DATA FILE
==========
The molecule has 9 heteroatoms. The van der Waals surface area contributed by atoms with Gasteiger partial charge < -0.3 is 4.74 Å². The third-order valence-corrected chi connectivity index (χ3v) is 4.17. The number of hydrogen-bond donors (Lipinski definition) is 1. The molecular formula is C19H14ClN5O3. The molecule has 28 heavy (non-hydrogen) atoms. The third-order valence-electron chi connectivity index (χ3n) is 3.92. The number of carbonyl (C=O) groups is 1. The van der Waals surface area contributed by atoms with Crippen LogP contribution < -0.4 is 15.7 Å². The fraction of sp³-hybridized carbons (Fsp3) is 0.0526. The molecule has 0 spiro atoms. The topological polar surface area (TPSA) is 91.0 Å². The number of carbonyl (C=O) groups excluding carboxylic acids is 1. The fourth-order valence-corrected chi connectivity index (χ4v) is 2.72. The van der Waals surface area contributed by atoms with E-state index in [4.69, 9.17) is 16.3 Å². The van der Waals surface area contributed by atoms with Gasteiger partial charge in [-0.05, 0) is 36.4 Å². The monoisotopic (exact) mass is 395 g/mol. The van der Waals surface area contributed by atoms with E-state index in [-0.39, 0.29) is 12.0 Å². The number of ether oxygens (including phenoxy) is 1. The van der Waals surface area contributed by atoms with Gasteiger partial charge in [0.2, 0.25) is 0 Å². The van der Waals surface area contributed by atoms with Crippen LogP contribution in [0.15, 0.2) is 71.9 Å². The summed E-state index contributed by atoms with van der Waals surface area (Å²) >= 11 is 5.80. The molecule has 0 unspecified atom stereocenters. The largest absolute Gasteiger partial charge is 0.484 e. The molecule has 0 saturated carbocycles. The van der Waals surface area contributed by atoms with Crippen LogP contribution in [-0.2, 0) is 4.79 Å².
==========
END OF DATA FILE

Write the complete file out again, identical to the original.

The molecule has 9 heteroatoms. The van der Waals surface area contributed by atoms with Gasteiger partial charge < -0.3 is 4.74 Å². The third-order valence-corrected chi connectivity index (χ3v) is 4.17. The number of hydrogen-bond donors (Lipinski definition) is 1. The molecular formula is C19H14ClN5O3. The molecule has 28 heavy (non-hydrogen) atoms. The third-order valence-electron chi connectivity index (χ3n) is 3.92. The number of carbonyl (C=O) groups is 1. The van der Waals surface area contributed by atoms with Crippen LogP contribution < -0.4 is 15.7 Å². The fraction of sp³-hybridized carbons (Fsp3) is 0.0526. The molecule has 0 spiro atoms. The topological polar surface area (TPSA) is 91.0 Å². The number of carbonyl (C=O) groups excluding carboxylic acids is 1. The fourth-order valence-corrected chi connectivity index (χ4v) is 2.72. The van der Waals surface area contributed by atoms with E-state index in [4.69, 9.17) is 16.3 Å². The van der Waals surface area contributed by atoms with Gasteiger partial charge in [-0.05, 0) is 36.4 Å². The monoisotopic (exact) mass is 395 g/mol. The van der Waals surface area contributed by atoms with E-state index in [-0.39, 0.29) is 12.0 Å². The number of ether oxygens (including phenoxy) is 1. The van der Waals surface area contributed by atoms with Gasteiger partial charge in [0.2, 0.25) is 0 Å². The van der Waals surface area contributed by atoms with Crippen LogP contribution in [0.15, 0.2) is 71.9 Å². The summed E-state index contributed by atoms with van der Waals surface area (Å²) >= 11 is 5.80. The molecule has 0 unspecified atom stereocenters. The largest absolute Gasteiger partial charge is 0.484 e. The molecule has 0 saturated carbocycles. The van der Waals surface area contributed by atoms with Crippen LogP contribution in [-0.2, 0) is 4.79 Å².